What is that white stuff on your concrete or masonry block wall? It can be just a white powder on your concrete, salt-like crystals, white fuzzy stuff, or what looks like white stalactites growing on your concrete wall. These white deposits happen when water is drawn out of a cementious material: it is called efflorescence.
It is a scientific reaction. You will commonly see primary efflorescence initially during the curing process. When concrete cures the water is naturally being drawn out of it and a sort of salt is left behind. Different admixtures can prevent this from happening but efflorescence at this stage is usually not a problem. After the concrete is cured, secondary efflorescence can happen if there is a water problem present. This happens after the concrete is established. This is when efflorescence is usually more than a white powder. Most people confuse secondary efflorescence with mold because it looks like a white, dusty mold growing on your concrete. It is not mold; however, it is a sign of a water problem. And where there is water there is mold and potential structural damage.
You can remove efflorescence with phosphoric acid but that won’t prevent that water problem. If you see efflorescence it means that water is getting trapped inside your block or concrete wall. If water is being trapped inside the foundation then spalling, scaling or cracking can happen in the future. Spalling is when the concrete begins to crumble and break apart. Spalling will weaken the concrete wall and ultimately the total structure. This is why waterproofers don’t use water repellants on both sides of the wall. They don’t want to trap moisture inside the wall.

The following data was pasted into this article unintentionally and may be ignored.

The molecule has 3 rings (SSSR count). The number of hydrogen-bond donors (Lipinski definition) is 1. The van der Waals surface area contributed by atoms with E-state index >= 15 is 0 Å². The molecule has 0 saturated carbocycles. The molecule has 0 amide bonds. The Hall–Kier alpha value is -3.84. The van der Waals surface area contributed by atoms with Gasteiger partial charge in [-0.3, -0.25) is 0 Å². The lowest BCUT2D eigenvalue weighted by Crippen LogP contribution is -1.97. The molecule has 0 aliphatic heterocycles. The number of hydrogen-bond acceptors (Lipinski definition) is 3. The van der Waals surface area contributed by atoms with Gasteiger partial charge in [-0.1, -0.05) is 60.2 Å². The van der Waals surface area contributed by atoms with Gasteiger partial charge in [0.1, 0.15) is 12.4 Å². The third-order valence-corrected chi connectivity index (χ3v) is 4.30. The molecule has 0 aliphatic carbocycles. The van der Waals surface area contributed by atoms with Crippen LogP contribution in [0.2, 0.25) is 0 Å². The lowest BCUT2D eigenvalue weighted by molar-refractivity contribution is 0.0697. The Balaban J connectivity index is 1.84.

Efflorescence happens with more porous materials like brick. It is common to see a brick wall almost turn all white from efflorescence. Basically water runs through the cement block or brick and pulls out the salt deposits or alkalies of salt from the Portland cement.
Some of the same waterproofing techniques and water diversion systems work to prevent efflorescence. Because when you prevent water intrusion you prevent efflorescence. Efflorescence is just a symptom of the real problem. You don’t want to just treat the symptom; treat the real problem and waterproof your foundation walls. Install a complete basement waterproofing system. Maintain your gutters and downspouts. Have the proper drainage in your yard and around the perimeter of your house. If you have water trapped in your wall, efflorescence is the least of your worries. Take care of the water problem before it causes serious structural problems.